Afternoon sun on a path in Maine, U.S. Jim Lukach, Flickr

Home is where the forest is

On happiness, trees and the comfort found within a forest community

By Julia A. Ramsey, a student at Hampshire College. Read a related story from her professor here.

As I think of the many natural landscapes in this world and the happiness they have encouraged, I cannot stray far from the memories of simple moments shared between me and the forest. I like to hide, I like to run away, I like to pretend, and the forest allows me to do these things.

When I left the wilderness I thought of as home in the U.S. state of Maine to go to the other side of the world – to New Zealand – I subconsciously sought out the places many people overlook in their travels: the forests. I slept in a van nestled into the roadside on hidden, dead-end paths at the base of the country’s Southern Alps. I worked for farmers in the town of Thames who purposefully bought 87 hectares of overworked land so they could let all but 8 regenerate into native bush. I spent long days alone on a steep hillside in the village of Paengaroa pruning 5-year-old pine trees for about USD 0.68 a tree. This turned out to be a very generous wage by the end of the day, and an amount I felt privileged to receive for observing a new landscape full of interesting species.

Entering the forest in Paengaroa on my first day was much like landing in new city with no knowledge of the public transportation system. There were so many faces around me I did not recognize – plants with unknown value, animals with unknown dangers. However, I did not feel lost, frightened or unsure. I knew from the topography and the spacing of the trees which way to travel. I didn’t feel the anxiety, isolation, or exhaustion that comes with a day surrounded by buildings. I felt comfortable. I was far away from Maine, but very much at home.

I must admit, I wasn’t the most efficient worker. I felt the many miles between me and Maine go to my head as I pushed through brambles and spiderwebs, brushing past tree ferns and the stale scent of some unknown animal. The subtropical forest composition transported me to another planet. And while my eye was supposed to be set on the next young pine, it often drifted to other wonders of the young plantation: goat paths, vines, kiwi burrows, moss.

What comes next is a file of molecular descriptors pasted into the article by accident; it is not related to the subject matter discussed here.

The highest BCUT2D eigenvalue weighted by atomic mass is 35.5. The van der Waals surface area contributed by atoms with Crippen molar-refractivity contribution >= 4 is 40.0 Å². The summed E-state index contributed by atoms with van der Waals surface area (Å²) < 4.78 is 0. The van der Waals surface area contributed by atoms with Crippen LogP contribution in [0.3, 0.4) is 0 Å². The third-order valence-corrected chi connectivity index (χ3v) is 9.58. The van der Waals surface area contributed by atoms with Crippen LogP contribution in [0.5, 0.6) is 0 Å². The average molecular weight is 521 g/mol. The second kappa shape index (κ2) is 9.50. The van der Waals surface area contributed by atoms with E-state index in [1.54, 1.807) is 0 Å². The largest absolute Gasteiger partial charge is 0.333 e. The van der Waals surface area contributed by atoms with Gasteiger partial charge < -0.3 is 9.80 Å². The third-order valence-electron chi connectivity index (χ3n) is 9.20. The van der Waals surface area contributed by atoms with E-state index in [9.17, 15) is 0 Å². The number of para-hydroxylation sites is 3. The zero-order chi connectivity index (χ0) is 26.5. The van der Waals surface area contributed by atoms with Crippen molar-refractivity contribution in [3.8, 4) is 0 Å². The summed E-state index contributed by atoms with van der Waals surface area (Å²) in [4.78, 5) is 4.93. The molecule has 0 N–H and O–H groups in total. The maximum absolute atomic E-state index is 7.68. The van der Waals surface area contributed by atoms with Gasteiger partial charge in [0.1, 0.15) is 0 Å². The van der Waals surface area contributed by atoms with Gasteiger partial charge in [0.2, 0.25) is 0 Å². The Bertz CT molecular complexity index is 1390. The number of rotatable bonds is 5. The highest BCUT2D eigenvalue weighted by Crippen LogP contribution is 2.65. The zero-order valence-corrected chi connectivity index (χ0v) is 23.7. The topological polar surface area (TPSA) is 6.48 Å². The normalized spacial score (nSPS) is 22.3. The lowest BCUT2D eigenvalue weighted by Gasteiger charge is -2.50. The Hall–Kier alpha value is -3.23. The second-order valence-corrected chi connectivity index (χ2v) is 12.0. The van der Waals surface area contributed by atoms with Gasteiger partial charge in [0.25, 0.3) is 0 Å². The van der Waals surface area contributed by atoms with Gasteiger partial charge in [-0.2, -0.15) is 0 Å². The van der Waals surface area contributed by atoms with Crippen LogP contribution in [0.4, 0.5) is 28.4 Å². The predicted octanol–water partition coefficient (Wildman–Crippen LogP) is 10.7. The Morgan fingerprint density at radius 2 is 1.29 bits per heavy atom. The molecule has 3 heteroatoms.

Over the next month the landscape became just as familiar to me as the forest in which I grew up. Each day I created a different path but recognized more and more species and could name several thanks to local knowledge, identification books and internet forums. I started to observe species in certain areas instead of others and notice differences in soil composition. On rainy days I stood under the pines and watched how the water flowed; I noticed what happened when the rain passed. I began to hypothesize using my observations and ask questions of my friends and coworkers to find the answers to my ideas. Over 27 days spent in that forest, I became invested in the land. I can’t deny the small sadness I felt upon leaving, just as I felt when I left the Maine woods, but the lessons I learned and the relationships I built in those weeks didn’t disappear. They continue to grow and evolve with each moment I spend within any forest, anywhere.

When my time in New Zealand came to a close and I then ventured into choosing a college or university, I toured campuses with spacious dorm rooms and sprawling, roam-able streets of every type: cul-de-sacs, one-ways, dead ends, bike paths. But it was in these campuses with horizons of only concrete that I felt most disconnected, distant and uncertain.

I write this now from Hampshire College, a small liberal arts college in the same corner of the country as Maine. The campus is 34 hectares, plus 32 hectares of farm and 240 hectares of the type of forest native to this region: ex-farmland, second-growth, maturing mixed conifer and broadleaf temperate. I didn’t know exactly what made Hampshire so appealing to me as I listened to my friends talk about their big schools with every activity imaginable. But upon arrival, I realized that a big reason why I’m content here is the forest. I don’t feel like myself – or happy – without it.